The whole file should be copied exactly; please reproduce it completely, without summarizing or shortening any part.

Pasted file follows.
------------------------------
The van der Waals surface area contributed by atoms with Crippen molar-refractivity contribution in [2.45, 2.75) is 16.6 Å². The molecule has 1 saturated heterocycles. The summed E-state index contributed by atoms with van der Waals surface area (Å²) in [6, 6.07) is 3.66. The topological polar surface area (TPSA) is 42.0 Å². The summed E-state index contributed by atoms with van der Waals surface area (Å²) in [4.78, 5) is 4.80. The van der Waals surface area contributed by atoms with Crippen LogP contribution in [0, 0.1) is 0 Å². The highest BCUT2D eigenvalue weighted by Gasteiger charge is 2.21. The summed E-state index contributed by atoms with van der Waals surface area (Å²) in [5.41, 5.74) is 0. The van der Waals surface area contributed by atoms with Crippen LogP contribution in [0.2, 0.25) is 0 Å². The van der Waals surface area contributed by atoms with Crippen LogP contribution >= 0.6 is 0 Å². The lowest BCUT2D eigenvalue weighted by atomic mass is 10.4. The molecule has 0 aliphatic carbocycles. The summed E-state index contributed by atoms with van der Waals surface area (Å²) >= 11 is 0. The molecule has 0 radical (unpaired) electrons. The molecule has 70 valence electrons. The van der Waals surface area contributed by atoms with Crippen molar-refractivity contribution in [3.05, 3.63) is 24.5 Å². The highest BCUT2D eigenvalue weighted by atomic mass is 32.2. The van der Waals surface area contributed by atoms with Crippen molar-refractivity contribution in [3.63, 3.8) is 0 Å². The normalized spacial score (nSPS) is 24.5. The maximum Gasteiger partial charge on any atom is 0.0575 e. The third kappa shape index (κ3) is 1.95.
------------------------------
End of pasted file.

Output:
The van der Waals surface area contributed by atoms with Crippen molar-refractivity contribution in [2.45, 2.75) is 16.6 Å². The molecule has 1 saturated heterocycles. The summed E-state index contributed by atoms with van der Waals surface area (Å²) in [6, 6.07) is 3.66. The topological polar surface area (TPSA) is 42.0 Å². The summed E-state index contributed by atoms with van der Waals surface area (Å²) in [4.78, 5) is 4.80. The van der Waals surface area contributed by atoms with Crippen LogP contribution in [0, 0.1) is 0 Å². The highest BCUT2D eigenvalue weighted by Gasteiger charge is 2.21. The summed E-state index contributed by atoms with van der Waals surface area (Å²) in [5.41, 5.74) is 0. The van der Waals surface area contributed by atoms with Crippen LogP contribution in [0.2, 0.25) is 0 Å². The van der Waals surface area contributed by atoms with Crippen LogP contribution >= 0.6 is 0 Å². The lowest BCUT2D eigenvalue weighted by atomic mass is 10.4. The molecule has 0 aliphatic carbocycles. The summed E-state index contributed by atoms with van der Waals surface area (Å²) >= 11 is 0. The molecule has 0 radical (unpaired) electrons. The molecule has 70 valence electrons. The van der Waals surface area contributed by atoms with Crippen molar-refractivity contribution in [3.05, 3.63) is 24.5 Å². The highest BCUT2D eigenvalue weighted by atomic mass is 32.2. The van der Waals surface area contributed by atoms with Crippen molar-refractivity contribution in [3.63, 3.8) is 0 Å². The normalized spacial score (nSPS) is 24.5. The maximum Gasteiger partial charge on any atom is 0.0575 e. The third kappa shape index (κ3) is 1.95.